#COVID-19: Tough Decisions – Business Management And The Role Of Directors (Part 3)

COVID-19: Tough Decisions – Business Management And The Role Of Directors (Part 2)
June 10, 2020

[Article prepared by Jan-Hendrik Senekal and Michael Vieyra] 

This article is the third part in a series that deals with business management and the role of directors under the restraints of COVID-19 and the various regulations enacted in terms of the National Disaster Act (“the Regulations”) while maintaining compliance with legislation and best practices.

The first and second part of this series examined, inter alia, the duties of directors and directors’ liability in terms of the Companies Act, 71 of 2008 (“the Act”) as well as the principles and recommended practices designed for proper governance contained in the Code to the King IV Report on Corporate Governance for South Africa, 2016.

In this article, we examine the holding of board and shareholder meetings in terms of the Act in light of the Regulations and the applicable restrictions imposed thereby.

Section 73 of the Act provides for and regulates the holding of board meetings and, read together with a company’s Memorandum of Incorporation (“MOI”), stipulates who may call a board meeting as well as what constitutes a quorum in order for such a meeting to be properly constituted.  Sections 60 to 64 of the Act regulates aspects relevant to shareholders meetings.

The Regulations, particularly those dealing with the enhancement of social distancing guidelines could however create difficulties for directors and / or shareholders who wish to convene meetings especially if they envisage meeting in person.

The Act, as read with the Electronic Communications and Transactions Act 25 of 2002 (“ECTA”), provides for the notification, participation and voting for both board and shareholders meetings by means of electronic communication (provided this is not prohibited by the company’s MOI).  Electronic communication is a communication by way of data messaging and therefore includes the use of email and audio-visual conferencing.

While the use of such technology is essential in reducing face – to – face meetings, large gatherings and maintaining social distancing, such use should nonetheless comply with the applicable provisions of the Act.

In respect of shareholders’ meetings, section 63 of the Act states that a company may allow a shareholders’ meeting to be conducted by electronic communication provided that:

  • doing so is not prohibited by the company’s MOI; and
  • the electronic communication enables all persons participating in the meeting to communicate without the need for an intermediary and participate effectively in the meeting.

If a company provides for participation in a shareholders’ meeting by electronic communication, the notice must:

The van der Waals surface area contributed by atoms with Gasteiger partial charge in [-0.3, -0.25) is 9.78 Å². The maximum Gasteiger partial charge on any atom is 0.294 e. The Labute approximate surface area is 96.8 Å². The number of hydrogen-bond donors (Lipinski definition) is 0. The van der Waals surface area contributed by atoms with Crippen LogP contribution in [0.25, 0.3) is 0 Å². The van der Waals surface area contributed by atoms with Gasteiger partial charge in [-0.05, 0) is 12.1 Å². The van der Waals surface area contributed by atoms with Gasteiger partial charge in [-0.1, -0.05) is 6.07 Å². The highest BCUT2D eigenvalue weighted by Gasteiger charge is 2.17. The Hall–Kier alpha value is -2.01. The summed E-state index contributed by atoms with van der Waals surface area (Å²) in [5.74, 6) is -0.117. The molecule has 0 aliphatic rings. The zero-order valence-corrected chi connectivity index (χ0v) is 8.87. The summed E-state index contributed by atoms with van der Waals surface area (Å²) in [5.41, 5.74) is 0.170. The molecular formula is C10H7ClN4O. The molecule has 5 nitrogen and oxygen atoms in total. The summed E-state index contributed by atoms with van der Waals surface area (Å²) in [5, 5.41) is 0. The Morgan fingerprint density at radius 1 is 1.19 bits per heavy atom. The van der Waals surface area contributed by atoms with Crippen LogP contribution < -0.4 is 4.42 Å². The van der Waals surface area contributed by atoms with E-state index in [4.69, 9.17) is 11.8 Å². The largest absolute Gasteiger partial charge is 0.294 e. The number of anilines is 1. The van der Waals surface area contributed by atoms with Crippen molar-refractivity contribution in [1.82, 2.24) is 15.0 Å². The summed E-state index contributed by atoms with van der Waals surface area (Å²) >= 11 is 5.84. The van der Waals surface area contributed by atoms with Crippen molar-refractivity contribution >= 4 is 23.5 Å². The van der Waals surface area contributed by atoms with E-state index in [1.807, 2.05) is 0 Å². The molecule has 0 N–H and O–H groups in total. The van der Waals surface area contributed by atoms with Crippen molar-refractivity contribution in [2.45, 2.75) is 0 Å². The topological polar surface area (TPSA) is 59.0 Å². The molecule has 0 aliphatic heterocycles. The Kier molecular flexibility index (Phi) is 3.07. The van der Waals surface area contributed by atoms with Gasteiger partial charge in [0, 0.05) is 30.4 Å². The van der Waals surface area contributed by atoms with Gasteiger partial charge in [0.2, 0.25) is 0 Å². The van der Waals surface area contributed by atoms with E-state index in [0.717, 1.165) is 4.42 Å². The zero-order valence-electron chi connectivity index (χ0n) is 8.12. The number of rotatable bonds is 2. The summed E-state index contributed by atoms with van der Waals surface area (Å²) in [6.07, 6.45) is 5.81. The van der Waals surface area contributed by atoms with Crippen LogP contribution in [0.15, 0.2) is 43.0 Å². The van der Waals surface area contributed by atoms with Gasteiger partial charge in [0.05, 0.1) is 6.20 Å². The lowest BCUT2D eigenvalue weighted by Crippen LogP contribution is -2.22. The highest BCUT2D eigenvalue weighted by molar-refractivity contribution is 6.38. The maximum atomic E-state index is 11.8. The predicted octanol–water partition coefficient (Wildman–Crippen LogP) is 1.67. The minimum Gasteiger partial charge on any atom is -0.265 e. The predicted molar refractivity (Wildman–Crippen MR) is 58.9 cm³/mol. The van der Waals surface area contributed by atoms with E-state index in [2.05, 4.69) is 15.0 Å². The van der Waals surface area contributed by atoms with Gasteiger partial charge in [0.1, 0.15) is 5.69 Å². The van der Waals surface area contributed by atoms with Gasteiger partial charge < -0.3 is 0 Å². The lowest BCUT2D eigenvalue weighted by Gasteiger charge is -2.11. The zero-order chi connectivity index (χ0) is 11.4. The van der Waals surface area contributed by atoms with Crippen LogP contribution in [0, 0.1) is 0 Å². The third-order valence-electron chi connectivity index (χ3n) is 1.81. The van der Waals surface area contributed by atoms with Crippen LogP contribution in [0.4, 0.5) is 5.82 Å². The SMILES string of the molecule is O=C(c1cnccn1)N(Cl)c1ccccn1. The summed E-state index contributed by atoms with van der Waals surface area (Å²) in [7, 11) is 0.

• advise shareholders of the availability of that form of participation; and
  • provide shareholders with the necessary information to enable shareholders to access the available medium or means of electronic communication.

In addition, section 60 of the Act further allows shareholders to adopt resolutions by way of round robin.  This involves the circulation of written resolutions by email which are signed in counterparts and which individual signed resolutions form a composite signed round robin resolution.  In terms of section 60(2), such a resolution will be adopted and be effective if it is signed by persons who together have sufficient voting rights to meet the required voting rights to pass that particular resolution.

Section 73 of the Act in turn provides that board meetings may be convened by electronic communication provided that:

  • doing so is not prohibited by the company’s MOI; and
  • the electronic communication facility employed enables all persons participating in the meeting to communicate without the need for an intermediary and participate effectively in the meeting.

In other words, the notice should advise directors (or shareholders as above) that they may attend the meeting by means for example of Zoom or Microsoft Teams and provide the relevant meeting password required to access the meeting.

Section 74 of the Act further provides that a decision that could be voted upon by a physical meeting of the board may be adopted by written consent of the majority of directors (which includes electronic writing such as email) or by electronic communication provided that each director received notice of the matter to be decided and using such electronic means is not excluded by the company’s MOI.

The Act thus makes it possible for both board and shareholders’ meetings to be held using electronic means such as Zoom or Microsoft Teams and that resolutions may be adopted via such means or by the round robin circulation of an email resolution.

As a final consideration for directors and shareholders who wish to adopt resolutions by way of round robin resolutions circulated via email, they must ensure compliance with the provisions of ECTA which stipulates that emails:

  • must be identifiable as coming from the relevant director or shareholder;
  • must be capable of being stored and proven not to be altered with; and
  • must be retrievable.

Having regard to the above, directors and shareholders should be able to comfortably fulfil their duties and attend to meetings and take decisions as may be necessary in the ordinary course of business notwithstanding COVID-19 and the restrictions imposed by the Regulations.

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